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object(Timber\Post)#3742 (44) { ["ImageClass"]=> string(12) "Timber\Image" ["PostClass"]=> string(11) "Timber\Post" ["TermClass"]=> string(11) "Timber\Term" ["object_type"]=> string(4) "post" ["custom"]=> array(5) { ["_wp_attached_file"]=> string(15) "AI_1110MWAI.pdf" ["wpmf_size"]=> string(7) "9267384" ["wpmf_filetype"]=> string(3) "pdf" ["wpmf_order"]=> string(1) "0" ["searchwp_content"]=> string(9459) "SCHOOL FINANCE REFORM MARGARET WESTON Californians are very concerned about funding for their K–12 public schools. They consistently say that K–12 education should be protected from spending cuts over and above any other area of the state budget.1 But California’s system of school finance is in trouble. Many studies have found it to be inequitable, with wide variation in per-pupil funding. Prominent critics charge that schools do not receive enough resources from the state to enable all students to meet California’s aca- demic standards. And the system is governed by such a complex array of laws and formulas that only a few experts truly understand how it works. This At Issue will describe California’s school finance system, review its key challenges, offer principles for reform, and outline pathways toward a more equitable, adequately funded, and transparent system. Supported with funding from The William and Flora Hewlett Foundation BETTMANN/CORBIS California’s school finance system is in dire need of reform. AT ISSUE: [ SCHOOL FINANCE REFORM ] PPIC 4 The majority of Proposition 98 funds support the largest K–12 funding category, known as “revenue limits,” which pays for basic school operations.9 Every school district has a base revenue limit—a dollar amount per pupil, funded through the district’s share of local property taxes. If a district’s property taxes cannot fund the base amount, the state covers the gap. Proposition 98 funds also support state categorical programs.10 Unlike revenues for basic operations, these program funds must be spent on specific activities such as special education, textbooks, and professional development for teachers.11 Revenues not governed by Proposition 98 comprise less than 30 percent of all K–12 funds. The majority of these revenues come from federal categorical programs, such as Title I, and local sources, such as parcel taxes or donations. Critiques of the System As noted above, critiques of California’s current school finance system focus on three overarching problems: inequitable funding, inadequate resources, and too much complexity. The per-pupil funding for similar districts serving similar students varies greatly. And districts with higher per-pupil costs—for example, those with more English learners or economically disadvantaged students—do not necessarily receive enough additional resources to address their students’ needs.12 Critics also note that the state does not provide enough resources for all st udents to meet the state’s academic performance standards. For example, in one measure of resources, pupil-staff ratios, California ranks last or almost last among all states, trailing similarly large, diverse states such as Florida, New York, and Texas (Table 1).13 Finally, critics agree that the system is all but impossible to comprehend—from the complicated formulas determining the Proposition 98 funding guarantee to the many categorical programs, each with its own formula and rules. The system is so complex that the state cannot determine how revenues are distributed among its school districts and no more than a handful of experts fully understand it.14 PRINCIPLES FOR REFORM California’s school finance system is the product of four decades of state policy proposals and preferences; these piecemeal changes have left it without a unifying structure.15 This section offers five guiding principles for a new approach to school finance. These principles provide a framework for allocating new revenues and creating a more efficient school finance system. Meet Resource Needs Some students are more expensive to educate than others. English learners and special education students usually need additional resources to achieve state standards. Some high school students take specialized classes with expensive lab equipment. Students living in rural areas often have extensive transportation needs.16 An equitable school AT ISSUE: [ SCHOOL FINANCE REFORM ] PPIC 5 LACY ATKINS/SAN FRANCISCO CHRONICLE/CORBIS TA B L E 1. CALIFORNIA’S PUPIL-STAFF R ATIOS ARE AMONG THE HIGHEST IN THE NATION SOURCE: National Center for Education Statistics, Common Core Data, 2007–2008. NOTE: Rankings based on all 50 states. The “all other states” categor y includes all states except California, Florida, New York, and Texas. The District of Columbia is excluded. California 20.8 49 809.2 49 5,038.5 50 433.1 47 Florida 15.8 37 433.3 30 912.0 36 333.3 37 New York 13.1 9 463.1 37 876.8 32 294.6 28 Texas 14.5 26 249.7 29 922.8 37 231.7 9 All other states 15.1 440.0 782.8 312.3 Students per teacher Rank Rank Rank Students per counselor Students per librarian Rank Students per school administrator AT ISSUE: [ SCHOOL FINANCE REFORM ] PPIC 6 PPIC EXPERTS Margaret Weston Research Associate 916-440-1134 weston@ppic.org Expertise • K–12 education – School finance – Categorical programs Education M.P.P. (2008), public policy, University of Michigan; M.A. (2006), teaching, Johns Hopkins University Hans Johnson Director of Research Thomas C. Sutton Chair in Policy Research 415-291-4460 johnson@ppic.org Expertise • Immigration and migration • Population issues and demographics – Population growth – Population projections – Regional population • Housing • Education projections and workforce skills Education Ph.D. (1997), demography, and M.A. (1989), biostatistics, University of California, Berkeley Heather Rose Adjunct Fellow 530-752-1407 hmrose@ucdavis.edu Expertise • K–12 education – School finance – Teachers’ salaries – Academic standards and accountability – Student achievement and earnings Education Ph.D. (2001) and M.A. (1997), economics, University of California, San Diego Kim Rueben Adjunct Fellow 202-261-5662 krueben@ui.urban.org Expertise • K–12 education – Education finance – School quality and resource allocation – Teacher labor markets – School capital finances • State and local finance – Ta x e s – Municipal bond markets – School bond elections • Political and fiscal institutions – Tax limitation measures – Balanced budget rules – Fiscal initiatives Education Ph.D. (1997), economics, Massachusetts Institute of Technology; M.S. (1988), economics, London School of Economics and Political Science AT ISSUE: [ SCHOOL FINANCE REFORM ] PPIC 16 Jon Sonstelie Adjunct Fellow 805-893-2242 jon@econ.ucsb.edu Expertise • Education – School finance • Urban economics – Housing markets – Residential location • Local public finance Education Ph.D. (1974), economics, Northwestern University RELATED PPIC PUBLICATIONS Stephen Lipscomb, “Special Education Finance in California: A Decade After Reform” (August 2009) Heather Rose, Ria Sengupta, Jon Sonstelie, and Ray Reinhard, “Funding Formulas for California Schools: Simulations and Supporting Data” (January 2008) Margaret Weston, “Funding California Schools: The Revenue Limit System” (March 2010) Margaret Weston, Jon Sonstelie, and Heather Rose, “California School Finance Revenue Manual” (June 2009) AT ISSUE: [ SCHOOL FINANCE REFORM ] PPIC 17 PPIC BOARD OF DIRECTORS Walter B. Hewlett, ChairDirectorCenter for Computer Assisted Research in the Humanities Mark BaldassarePresident and CEOPublic Policy Institute of California Ruben BarralesPresident and CEOSan Diego Chamber of Commerce Maria BlancoExecutive DirectorChief Justice Earl Warren Institute onRace, Ethnicity and DiversityUniversity of California, BerkeleySchool of Law John E. Br ysonRetired Chairman and CEOEdison International Gary K. HartFormer State Senator and Secretary of EducationState of California Robert M. HertzbergPartnerMayer Brown LLP Donna LucasChief Executive OfficerLucas Public Affairs David Mas MasumotoAuthor and farmer Steven A. MerksamerSenior PartnerNielsen, Merksamer, Parrinello, Mueller & Naylor, LLP Constance L. RiceCo-DirectorThe Advancement Project Thomas C. SuttonRetired Chairman and CEOPacific Life Insurance Company This publication was supported with funding from The William and Flora Hewlett Foundation. © November 2010 Public Policy Institute of California. All rights reser ved. San Francisco, CA The Public Policy Institute of California is dedicated to informing and improving public policy in California through independent, objective, nonpartisan research on major economic, social, and political issues. PPIC is a private operating foundation. It does not take or support positions on any ballot measures or on any local, state, or federal legislation, nor does it endorse, support, or oppose any political parties or candidates for public office. Research publications reflect the views of the authors and do not necessarily reflect the views of the staff, officers, or Board of Directors of the Public Policy Institute of California. Short sections of text, not to exceed three paragraphs, may be quoted without written permission provided that full attribution is given to the source and the above copyright notice is included. AT ISSUE: [ SCHOOL FINANCE REFORM ] PPIC 18 PUBLIC POLICY INSTITUTE OF CALIFORNIA • 500 WASHINGTON STREET, SUITE 600 • SAN FRANCISCO, CA 94111 P 415.291.4400 • F 415.291.4401 • www.ppic.org PPIC SACRAMENTO CENTER • SENATOR OFFICE BUILDING • 1121 L STREET, SUITE 801 • SACRAMENTO, CA 9 5 814 P 916.4 4 0.1120 • F 916.4 4 0.1121 ADDITIONAL RESOURCES REL ATED TO EDUCATION ARE AVAIL ABLE AT WWW.PPIC.ORG" } ["___content":protected]=> string(108) "

AI 1110MWAI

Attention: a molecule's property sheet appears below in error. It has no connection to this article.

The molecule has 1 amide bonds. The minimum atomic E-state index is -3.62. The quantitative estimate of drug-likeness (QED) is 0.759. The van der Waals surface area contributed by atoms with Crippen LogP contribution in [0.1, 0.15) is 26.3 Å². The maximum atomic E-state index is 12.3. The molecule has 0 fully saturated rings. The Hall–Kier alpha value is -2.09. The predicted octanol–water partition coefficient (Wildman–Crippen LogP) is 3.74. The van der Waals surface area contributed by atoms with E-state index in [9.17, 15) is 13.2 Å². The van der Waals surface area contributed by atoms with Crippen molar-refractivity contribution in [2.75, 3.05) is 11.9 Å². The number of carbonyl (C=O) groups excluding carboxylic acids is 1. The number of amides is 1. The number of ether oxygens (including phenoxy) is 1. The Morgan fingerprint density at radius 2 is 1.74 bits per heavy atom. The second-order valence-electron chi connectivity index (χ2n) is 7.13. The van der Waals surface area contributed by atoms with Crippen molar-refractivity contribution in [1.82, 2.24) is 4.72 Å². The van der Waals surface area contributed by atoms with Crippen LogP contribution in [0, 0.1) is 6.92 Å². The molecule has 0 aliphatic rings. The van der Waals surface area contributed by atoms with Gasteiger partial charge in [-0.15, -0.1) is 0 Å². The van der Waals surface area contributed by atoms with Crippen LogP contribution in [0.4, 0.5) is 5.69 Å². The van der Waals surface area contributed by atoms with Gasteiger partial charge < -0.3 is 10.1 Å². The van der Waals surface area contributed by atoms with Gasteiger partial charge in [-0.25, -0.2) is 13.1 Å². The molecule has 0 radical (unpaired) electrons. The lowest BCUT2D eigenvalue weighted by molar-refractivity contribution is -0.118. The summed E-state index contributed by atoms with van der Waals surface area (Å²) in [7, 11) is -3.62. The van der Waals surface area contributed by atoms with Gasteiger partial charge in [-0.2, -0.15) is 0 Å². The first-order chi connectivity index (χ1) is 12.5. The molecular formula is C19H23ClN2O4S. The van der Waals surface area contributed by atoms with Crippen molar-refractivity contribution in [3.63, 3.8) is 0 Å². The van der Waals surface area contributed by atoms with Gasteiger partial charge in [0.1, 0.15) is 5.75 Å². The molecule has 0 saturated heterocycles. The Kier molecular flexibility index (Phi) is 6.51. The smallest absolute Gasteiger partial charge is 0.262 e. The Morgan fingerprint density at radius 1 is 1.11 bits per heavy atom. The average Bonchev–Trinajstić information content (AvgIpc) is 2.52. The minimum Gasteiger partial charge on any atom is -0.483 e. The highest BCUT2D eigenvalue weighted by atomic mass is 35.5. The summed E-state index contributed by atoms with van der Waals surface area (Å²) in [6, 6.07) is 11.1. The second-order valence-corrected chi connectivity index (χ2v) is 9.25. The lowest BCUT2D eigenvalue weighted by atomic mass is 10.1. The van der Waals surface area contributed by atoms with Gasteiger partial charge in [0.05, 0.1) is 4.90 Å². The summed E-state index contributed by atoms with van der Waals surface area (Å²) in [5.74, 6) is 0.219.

" ["_permalink":protected]=> string(67) "https://www.ppic.org/publication/school-finance-reform/ai_1110mwai/" ["_next":protected]=> array(0) { } ["_prev":protected]=> array(0) { } ["_css_class":protected]=> NULL ["id"]=> int(8766) ["ID"]=> int(8766) ["post_author"]=> string(1) "1" ["post_content"]=> string(0) "" ["post_date"]=> string(19) "2017-05-20 02:40:38" ["post_excerpt"]=> string(0) "" ["post_parent"]=> int(4093) ["post_status"]=> string(7) "inherit" ["post_title"]=> string(11) "AI 1110MWAI" ["post_type"]=> string(10) "attachment" ["slug"]=> string(11) "ai_1110mwai" ["__type":protected]=> NULL ["_wp_attached_file"]=> string(15) "AI_1110MWAI.pdf" ["wpmf_size"]=> string(7) "9267384" ["wpmf_filetype"]=> string(3) "pdf" ["wpmf_order"]=> string(1) "0" ["searchwp_content"]=> string(9459) "SCHOOL FINANCE REFORM MARGARET WESTON Californians are very concerned about funding for their K–12 public schools. They consistently say that K–12 education should be protected from spending cuts over and above any other area of the state budget.1 But California’s system of school finance is in trouble. Many studies have found it to be inequitable, with wide variation in per-pupil funding. Prominent critics charge that schools do not receive enough resources from the state to enable all students to meet California’s aca- demic standards. And the system is governed by such a complex array of laws and formulas that only a few experts truly understand how it works. This At Issue will describe California’s school finance system, review its key challenges, offer principles for reform, and outline pathways toward a more equitable, adequately funded, and transparent system. Supported with funding from The William and Flora Hewlett Foundation BETTMANN/CORBIS California’s school finance system is in dire need of reform. AT ISSUE: [ SCHOOL FINANCE REFORM ] PPIC 4 The majority of Proposition 98 funds support the largest K–12 funding category, known as “revenue limits,” which pays for basic school operations.9 Every school district has a base revenue limit—a dollar amount per pupil, funded through the district’s share of local property taxes. If a district’s property taxes cannot fund the base amount, the state covers the gap. Proposition 98 funds also support state categorical programs.10 Unlike revenues for basic operations, these program funds must be spent on specific activities such as special education, textbooks, and professional development for teachers.11 Revenues not governed by Proposition 98 comprise less than 30 percent of all K–12 funds. The majority of these revenues come from federal categorical programs, such as Title I, and local sources, such as parcel taxes or donations. Critiques of the System As noted above, critiques of California’s current school finance system focus on three overarching problems: inequitable funding, inadequate resources, and too much complexity. The per-pupil funding for similar districts serving similar students varies greatly. And districts with higher per-pupil costs—for example, those with more English learners or economically disadvantaged students—do not necessarily receive enough additional resources to address their students’ needs.12 Critics also note that the state does not provide enough resources for all st udents to meet the state’s academic performance standards. For example, in one measure of resources, pupil-staff ratios, California ranks last or almost last among all states, trailing similarly large, diverse states such as Florida, New York, and Texas (Table 1).13 Finally, critics agree that the system is all but impossible to comprehend—from the complicated formulas determining the Proposition 98 funding guarantee to the many categorical programs, each with its own formula and rules. The system is so complex that the state cannot determine how revenues are distributed among its school districts and no more than a handful of experts fully understand it.14 PRINCIPLES FOR REFORM California’s school finance system is the product of four decades of state policy proposals and preferences; these piecemeal changes have left it without a unifying structure.15 This section offers five guiding principles for a new approach to school finance. These principles provide a framework for allocating new revenues and creating a more efficient school finance system. Meet Resource Needs Some students are more expensive to educate than others. English learners and special education students usually need additional resources to achieve state standards. Some high school students take specialized classes with expensive lab equipment. Students living in rural areas often have extensive transportation needs.16 An equitable school AT ISSUE: [ SCHOOL FINANCE REFORM ] PPIC 5 LACY ATKINS/SAN FRANCISCO CHRONICLE/CORBIS TA B L E 1. CALIFORNIA’S PUPIL-STAFF R ATIOS ARE AMONG THE HIGHEST IN THE NATION SOURCE: National Center for Education Statistics, Common Core Data, 2007–2008. NOTE: Rankings based on all 50 states. The “all other states” categor y includes all states except California, Florida, New York, and Texas. The District of Columbia is excluded. California 20.8 49 809.2 49 5,038.5 50 433.1 47 Florida 15.8 37 433.3 30 912.0 36 333.3 37 New York 13.1 9 463.1 37 876.8 32 294.6 28 Texas 14.5 26 249.7 29 922.8 37 231.7 9 All other states 15.1 440.0 782.8 312.3 Students per teacher Rank Rank Rank Students per counselor Students per librarian Rank Students per school administrator AT ISSUE: [ SCHOOL FINANCE REFORM ] PPIC 6 PPIC EXPERTS Margaret Weston Research Associate 916-440-1134 weston@ppic.org Expertise • K–12 education – School finance – Categorical programs Education M.P.P. (2008), public policy, University of Michigan; M.A. (2006), teaching, Johns Hopkins University Hans Johnson Director of Research Thomas C. Sutton Chair in Policy Research 415-291-4460 johnson@ppic.org Expertise • Immigration and migration • Population issues and demographics – Population growth – Population projections – Regional population • Housing • Education projections and workforce skills Education Ph.D. (1997), demography, and M.A. (1989), biostatistics, University of California, Berkeley Heather Rose Adjunct Fellow 530-752-1407 hmrose@ucdavis.edu Expertise • K–12 education – School finance – Teachers’ salaries – Academic standards and accountability – Student achievement and earnings Education Ph.D. (2001) and M.A. (1997), economics, University of California, San Diego Kim Rueben Adjunct Fellow 202-261-5662 krueben@ui.urban.org Expertise • K–12 education – Education finance – School quality and resource allocation – Teacher labor markets – School capital finances • State and local finance – Ta x e s – Municipal bond markets – School bond elections • Political and fiscal institutions – Tax limitation measures – Balanced budget rules – Fiscal initiatives Education Ph.D. (1997), economics, Massachusetts Institute of Technology; M.S. (1988), economics, London School of Economics and Political Science AT ISSUE: [ SCHOOL FINANCE REFORM ] PPIC 16 Jon Sonstelie Adjunct Fellow 805-893-2242 jon@econ.ucsb.edu Expertise • Education – School finance • Urban economics – Housing markets – Residential location • Local public finance Education Ph.D. (1974), economics, Northwestern University RELATED PPIC PUBLICATIONS Stephen Lipscomb, “Special Education Finance in California: A Decade After Reform” (August 2009) Heather Rose, Ria Sengupta, Jon Sonstelie, and Ray Reinhard, “Funding Formulas for California Schools: Simulations and Supporting Data” (January 2008) Margaret Weston, “Funding California Schools: The Revenue Limit System” (March 2010) Margaret Weston, Jon Sonstelie, and Heather Rose, “California School Finance Revenue Manual” (June 2009) AT ISSUE: [ SCHOOL FINANCE REFORM ] PPIC 17 PPIC BOARD OF DIRECTORS Walter B. Hewlett, ChairDirectorCenter for Computer Assisted Research in the Humanities Mark BaldassarePresident and CEOPublic Policy Institute of California Ruben BarralesPresident and CEOSan Diego Chamber of Commerce Maria BlancoExecutive DirectorChief Justice Earl Warren Institute onRace, Ethnicity and DiversityUniversity of California, BerkeleySchool of Law John E. Br ysonRetired Chairman and CEOEdison International Gary K. HartFormer State Senator and Secretary of EducationState of California Robert M. HertzbergPartnerMayer Brown LLP Donna LucasChief Executive OfficerLucas Public Affairs David Mas MasumotoAuthor and farmer Steven A. MerksamerSenior PartnerNielsen, Merksamer, Parrinello, Mueller & Naylor, LLP Constance L. RiceCo-DirectorThe Advancement Project Thomas C. SuttonRetired Chairman and CEOPacific Life Insurance Company This publication was supported with funding from The William and Flora Hewlett Foundation. © November 2010 Public Policy Institute of California. All rights reser ved. San Francisco, CA The Public Policy Institute of California is dedicated to informing and improving public policy in California through independent, objective, nonpartisan research on major economic, social, and political issues. PPIC is a private operating foundation. It does not take or support positions on any ballot measures or on any local, state, or federal legislation, nor does it endorse, support, or oppose any political parties or candidates for public office. Research publications reflect the views of the authors and do not necessarily reflect the views of the staff, officers, or Board of Directors of the Public Policy Institute of California. Short sections of text, not to exceed three paragraphs, may be quoted without written permission provided that full attribution is given to the source and the above copyright notice is included. AT ISSUE: [ SCHOOL FINANCE REFORM ] PPIC 18 PUBLIC POLICY INSTITUTE OF CALIFORNIA • 500 WASHINGTON STREET, SUITE 600 • SAN FRANCISCO, CA 94111 P 415.291.4400 • F 415.291.4401 • www.ppic.org PPIC SACRAMENTO CENTER • SENATOR OFFICE BUILDING • 1121 L STREET, SUITE 801 • SACRAMENTO, CA 9 5 814 P 916.4 4 0.1120 • F 916.4 4 0.1121 ADDITIONAL RESOURCES REL ATED TO EDUCATION ARE AVAIL ABLE AT WWW.PPIC.ORG" ["post_date_gmt"]=> string(19) "2017-05-20 09:40:38" ["comment_status"]=> string(4) "open" ["ping_status"]=> string(6) "closed" ["post_password"]=> string(0) "" ["post_name"]=> string(11) "ai_1110mwai" ["to_ping"]=> string(0) "" ["pinged"]=> string(0) "" ["post_modified"]=> string(19) "2017-05-20 02:40:38" ["post_modified_gmt"]=> string(19) "2017-05-20 09:40:38" ["post_content_filtered"]=> string(0) "" ["guid"]=> string(53) "http://148.62.4.17/wp-content/uploads/AI_1110MWAI.pdf" ["menu_order"]=> int(0) ["post_mime_type"]=> string(15) "application/pdf" ["comment_count"]=> string(1) "0" ["filter"]=> string(3) "raw" ["status"]=> string(7) "inherit" ["attachment_authors"]=> bool(false) }